Farmers address the head of state: “Our farms are not for sale on the climate market”

Press release: La Via Campesina – Copenhagen 15 December 2009

The international peasants movement La Via Campesina representing millions of small farmers, landless people, rural men and women from around the world demand that the heads of state coming to Copenhagen for the Climate conference do not trade on the future of agriculture.

Small farmers are severely affected by the current climate crisis; suffering from floods, droughts, changes in weather patterns and increased pests and disease. The current climate chaos, as well as the combined food and financial crises are the direct results of the capitalist mode of production and consumption over recent decades. Industrial agriculture, represented by large monocultures, plantations and intensive livestock production is responsible for around half of the world’s total greenhouse gas emissions. However, the mechanisms currently discussed within the UNFCCC serve only to further support for industrial agriculture and exclude small producers.

Under the concept of mitigation currently in negotiation at the UNFCCC agrofuels are encouraged and “responsibly” certified GM soya is a suitable recipient of  “clean development mechanism” support. As a result, unsustainable, intensive production is rewarded along with systems which result in direct environmental pollution. Meanwhile the positive contribution of sustainable farming to the climate, the environment and employment is overlooked by the Climate talks.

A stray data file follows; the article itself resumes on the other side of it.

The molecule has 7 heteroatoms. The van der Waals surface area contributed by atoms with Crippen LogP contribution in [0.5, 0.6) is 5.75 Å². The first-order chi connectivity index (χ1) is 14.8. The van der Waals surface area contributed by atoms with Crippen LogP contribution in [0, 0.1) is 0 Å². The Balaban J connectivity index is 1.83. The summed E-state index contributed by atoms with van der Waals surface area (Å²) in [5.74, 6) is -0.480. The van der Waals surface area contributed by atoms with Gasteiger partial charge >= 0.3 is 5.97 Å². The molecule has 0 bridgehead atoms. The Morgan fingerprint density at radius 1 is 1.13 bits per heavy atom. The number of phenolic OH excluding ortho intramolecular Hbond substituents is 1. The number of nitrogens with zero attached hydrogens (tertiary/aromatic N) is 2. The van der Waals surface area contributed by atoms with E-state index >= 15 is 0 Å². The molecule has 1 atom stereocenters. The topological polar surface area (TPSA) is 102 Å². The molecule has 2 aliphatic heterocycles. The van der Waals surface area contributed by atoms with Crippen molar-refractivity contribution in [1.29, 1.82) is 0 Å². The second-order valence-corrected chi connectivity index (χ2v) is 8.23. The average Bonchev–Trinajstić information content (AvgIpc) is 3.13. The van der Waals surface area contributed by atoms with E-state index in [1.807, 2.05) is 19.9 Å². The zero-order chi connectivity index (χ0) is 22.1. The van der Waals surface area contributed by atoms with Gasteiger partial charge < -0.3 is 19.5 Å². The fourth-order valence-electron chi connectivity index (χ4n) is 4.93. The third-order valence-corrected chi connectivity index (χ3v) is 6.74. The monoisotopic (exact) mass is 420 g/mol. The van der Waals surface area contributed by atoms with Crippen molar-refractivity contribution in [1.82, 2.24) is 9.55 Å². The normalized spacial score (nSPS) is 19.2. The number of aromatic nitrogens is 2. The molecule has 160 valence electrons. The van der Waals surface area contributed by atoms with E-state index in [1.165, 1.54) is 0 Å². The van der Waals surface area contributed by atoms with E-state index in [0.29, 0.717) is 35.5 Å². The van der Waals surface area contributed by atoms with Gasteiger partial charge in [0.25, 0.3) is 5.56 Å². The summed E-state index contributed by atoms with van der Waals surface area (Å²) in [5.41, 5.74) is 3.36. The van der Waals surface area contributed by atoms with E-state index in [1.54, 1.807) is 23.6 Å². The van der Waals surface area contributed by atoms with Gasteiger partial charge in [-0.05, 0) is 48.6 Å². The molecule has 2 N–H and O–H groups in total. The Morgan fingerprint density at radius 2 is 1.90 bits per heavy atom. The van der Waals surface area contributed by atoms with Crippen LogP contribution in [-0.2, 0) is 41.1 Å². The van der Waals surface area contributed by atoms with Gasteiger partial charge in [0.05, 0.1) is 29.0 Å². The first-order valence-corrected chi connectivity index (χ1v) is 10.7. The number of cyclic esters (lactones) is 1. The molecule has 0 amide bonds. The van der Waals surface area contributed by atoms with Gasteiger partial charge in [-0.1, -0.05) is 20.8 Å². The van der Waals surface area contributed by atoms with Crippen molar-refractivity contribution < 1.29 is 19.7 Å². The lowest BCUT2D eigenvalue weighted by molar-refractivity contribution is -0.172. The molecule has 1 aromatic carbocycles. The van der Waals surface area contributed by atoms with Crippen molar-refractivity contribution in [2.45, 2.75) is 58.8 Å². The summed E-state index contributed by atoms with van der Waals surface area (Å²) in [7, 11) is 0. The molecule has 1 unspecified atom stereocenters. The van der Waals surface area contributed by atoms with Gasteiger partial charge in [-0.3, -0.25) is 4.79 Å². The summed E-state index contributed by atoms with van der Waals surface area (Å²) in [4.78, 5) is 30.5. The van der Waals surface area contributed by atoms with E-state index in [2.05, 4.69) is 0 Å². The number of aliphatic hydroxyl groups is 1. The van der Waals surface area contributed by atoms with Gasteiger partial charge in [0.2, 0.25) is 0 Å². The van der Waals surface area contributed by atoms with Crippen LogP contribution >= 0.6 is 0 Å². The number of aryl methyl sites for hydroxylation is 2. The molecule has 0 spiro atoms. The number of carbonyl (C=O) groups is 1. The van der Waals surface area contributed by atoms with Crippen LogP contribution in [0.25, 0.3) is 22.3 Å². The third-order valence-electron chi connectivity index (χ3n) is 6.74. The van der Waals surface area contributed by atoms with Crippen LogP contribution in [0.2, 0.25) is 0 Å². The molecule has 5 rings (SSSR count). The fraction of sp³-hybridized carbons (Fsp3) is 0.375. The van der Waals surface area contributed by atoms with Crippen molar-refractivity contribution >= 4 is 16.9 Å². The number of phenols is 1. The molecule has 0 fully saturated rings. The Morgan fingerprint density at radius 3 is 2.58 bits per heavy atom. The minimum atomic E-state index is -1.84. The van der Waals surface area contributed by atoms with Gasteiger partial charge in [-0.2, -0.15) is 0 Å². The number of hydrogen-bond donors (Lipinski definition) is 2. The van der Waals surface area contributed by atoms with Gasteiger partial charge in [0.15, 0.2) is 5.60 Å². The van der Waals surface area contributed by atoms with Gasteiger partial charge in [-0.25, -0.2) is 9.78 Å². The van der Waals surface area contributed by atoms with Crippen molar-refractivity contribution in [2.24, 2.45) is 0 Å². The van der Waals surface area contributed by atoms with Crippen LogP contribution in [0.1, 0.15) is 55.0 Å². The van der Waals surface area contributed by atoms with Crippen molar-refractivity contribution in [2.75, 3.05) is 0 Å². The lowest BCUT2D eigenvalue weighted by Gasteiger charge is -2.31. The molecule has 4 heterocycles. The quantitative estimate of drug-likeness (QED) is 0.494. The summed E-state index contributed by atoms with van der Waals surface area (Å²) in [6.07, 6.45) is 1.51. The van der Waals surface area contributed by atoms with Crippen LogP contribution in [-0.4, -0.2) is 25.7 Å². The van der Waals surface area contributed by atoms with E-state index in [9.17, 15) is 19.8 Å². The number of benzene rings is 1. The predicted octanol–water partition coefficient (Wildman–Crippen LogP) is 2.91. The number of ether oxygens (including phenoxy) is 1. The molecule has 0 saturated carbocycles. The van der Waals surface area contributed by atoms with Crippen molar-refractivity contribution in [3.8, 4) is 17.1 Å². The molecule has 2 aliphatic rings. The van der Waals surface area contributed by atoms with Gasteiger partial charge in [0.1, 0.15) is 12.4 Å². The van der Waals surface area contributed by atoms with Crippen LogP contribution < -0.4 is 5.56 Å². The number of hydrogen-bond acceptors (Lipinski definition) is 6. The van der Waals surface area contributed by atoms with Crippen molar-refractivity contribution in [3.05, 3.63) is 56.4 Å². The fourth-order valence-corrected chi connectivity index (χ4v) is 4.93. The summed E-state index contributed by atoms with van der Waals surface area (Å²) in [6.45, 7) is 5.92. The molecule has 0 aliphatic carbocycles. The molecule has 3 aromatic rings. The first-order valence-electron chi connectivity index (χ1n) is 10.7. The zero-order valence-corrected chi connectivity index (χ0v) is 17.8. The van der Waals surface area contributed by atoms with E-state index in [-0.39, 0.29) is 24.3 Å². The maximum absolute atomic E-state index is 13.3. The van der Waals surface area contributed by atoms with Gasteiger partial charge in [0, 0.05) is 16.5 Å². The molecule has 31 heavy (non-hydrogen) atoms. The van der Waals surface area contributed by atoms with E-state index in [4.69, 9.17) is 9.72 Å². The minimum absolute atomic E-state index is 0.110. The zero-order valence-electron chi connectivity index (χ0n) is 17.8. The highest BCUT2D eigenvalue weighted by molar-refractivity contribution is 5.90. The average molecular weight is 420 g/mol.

More than 150 Via Campesina farmers have come to Copenhagen to claim that a radical change in the food system has the potential to achieve reductions of between 50-75 per-cent of current global emissions. This would include returning organic matter to the soil, developing local markets and reversing intensive livestock production. Farmers are not begging for carbon credits or other trade based solutions, they are offering a solution to the current crisis; a diverse food system that supports local markets and promotes food sovereignty.

In order to save the climate we must change the current production and consumption models.

Information and Interviews with farmers’ leaders from around the world:
Boaventura Monjane and Isabelle Delforge: + 45 50598325
Fergal Anderson: + 45 50598429
More on